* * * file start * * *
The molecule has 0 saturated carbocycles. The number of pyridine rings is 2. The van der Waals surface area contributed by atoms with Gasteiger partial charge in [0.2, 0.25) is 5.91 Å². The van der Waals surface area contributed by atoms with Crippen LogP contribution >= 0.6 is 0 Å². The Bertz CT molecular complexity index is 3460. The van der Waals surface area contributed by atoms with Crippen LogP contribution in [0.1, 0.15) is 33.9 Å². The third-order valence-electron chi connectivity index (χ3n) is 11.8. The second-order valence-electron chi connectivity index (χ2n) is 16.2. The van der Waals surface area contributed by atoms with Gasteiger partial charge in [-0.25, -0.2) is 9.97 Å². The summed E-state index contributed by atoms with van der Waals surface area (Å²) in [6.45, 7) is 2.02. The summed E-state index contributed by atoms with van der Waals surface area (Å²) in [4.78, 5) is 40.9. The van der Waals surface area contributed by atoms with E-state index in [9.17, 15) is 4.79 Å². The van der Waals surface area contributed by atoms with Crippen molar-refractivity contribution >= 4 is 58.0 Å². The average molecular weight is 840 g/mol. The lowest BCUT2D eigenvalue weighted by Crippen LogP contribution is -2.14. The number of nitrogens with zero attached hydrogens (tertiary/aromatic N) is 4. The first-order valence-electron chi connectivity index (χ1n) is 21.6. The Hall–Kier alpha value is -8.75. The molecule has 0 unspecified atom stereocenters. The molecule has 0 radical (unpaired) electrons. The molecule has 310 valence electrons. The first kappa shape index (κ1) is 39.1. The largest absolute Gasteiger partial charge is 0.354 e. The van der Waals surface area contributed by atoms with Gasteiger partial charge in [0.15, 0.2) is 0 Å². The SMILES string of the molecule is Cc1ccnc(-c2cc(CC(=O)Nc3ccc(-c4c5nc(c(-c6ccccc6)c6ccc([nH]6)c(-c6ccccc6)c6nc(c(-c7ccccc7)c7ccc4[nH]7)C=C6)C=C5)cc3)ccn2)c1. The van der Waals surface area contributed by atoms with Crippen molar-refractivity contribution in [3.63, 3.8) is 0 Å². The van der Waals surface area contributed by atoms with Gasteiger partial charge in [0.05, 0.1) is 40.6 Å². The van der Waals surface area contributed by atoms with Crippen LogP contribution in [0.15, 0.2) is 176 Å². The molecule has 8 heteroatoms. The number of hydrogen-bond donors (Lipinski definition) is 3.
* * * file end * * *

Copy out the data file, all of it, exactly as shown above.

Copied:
The molecule has 0 saturated carbocycles. The number of pyridine rings is 2. The van der Waals surface area contributed by atoms with Gasteiger partial charge in [0.2, 0.25) is 5.91 Å². The van der Waals surface area contributed by atoms with Crippen LogP contribution >= 0.6 is 0 Å². The Bertz CT molecular complexity index is 3460. The van der Waals surface area contributed by atoms with Crippen LogP contribution in [0.1, 0.15) is 33.9 Å². The third-order valence-electron chi connectivity index (χ3n) is 11.8. The second-order valence-electron chi connectivity index (χ2n) is 16.2. The van der Waals surface area contributed by atoms with Gasteiger partial charge in [-0.25, -0.2) is 9.97 Å². The summed E-state index contributed by atoms with van der Waals surface area (Å²) in [6.45, 7) is 2.02. The summed E-state index contributed by atoms with van der Waals surface area (Å²) in [4.78, 5) is 40.9. The van der Waals surface area contributed by atoms with E-state index in [9.17, 15) is 4.79 Å². The van der Waals surface area contributed by atoms with Crippen molar-refractivity contribution >= 4 is 58.0 Å². The average molecular weight is 840 g/mol. The lowest BCUT2D eigenvalue weighted by Crippen LogP contribution is -2.14. The number of nitrogens with zero attached hydrogens (tertiary/aromatic N) is 4. The first-order valence-electron chi connectivity index (χ1n) is 21.6. The Hall–Kier alpha value is -8.75. The molecule has 0 unspecified atom stereocenters. The molecule has 0 radical (unpaired) electrons. The molecule has 310 valence electrons. The first kappa shape index (κ1) is 39.1. The largest absolute Gasteiger partial charge is 0.354 e. The van der Waals surface area contributed by atoms with Gasteiger partial charge in [0.15, 0.2) is 0 Å². The SMILES string of the molecule is Cc1ccnc(-c2cc(CC(=O)Nc3ccc(-c4c5nc(c(-c6ccccc6)c6ccc([nH]6)c(-c6ccccc6)c6nc(c(-c7ccccc7)c7ccc4[nH]7)C=C6)C=C5)cc3)ccn2)c1. The van der Waals surface area contributed by atoms with Crippen molar-refractivity contribution in [3.63, 3.8) is 0 Å². The van der Waals surface area contributed by atoms with Gasteiger partial charge in [0.05, 0.1) is 40.6 Å². The van der Waals surface area contributed by atoms with Crippen LogP contribution in [0.15, 0.2) is 176 Å². The molecule has 8 heteroatoms. The number of hydrogen-bond donors (Lipinski definition) is 3.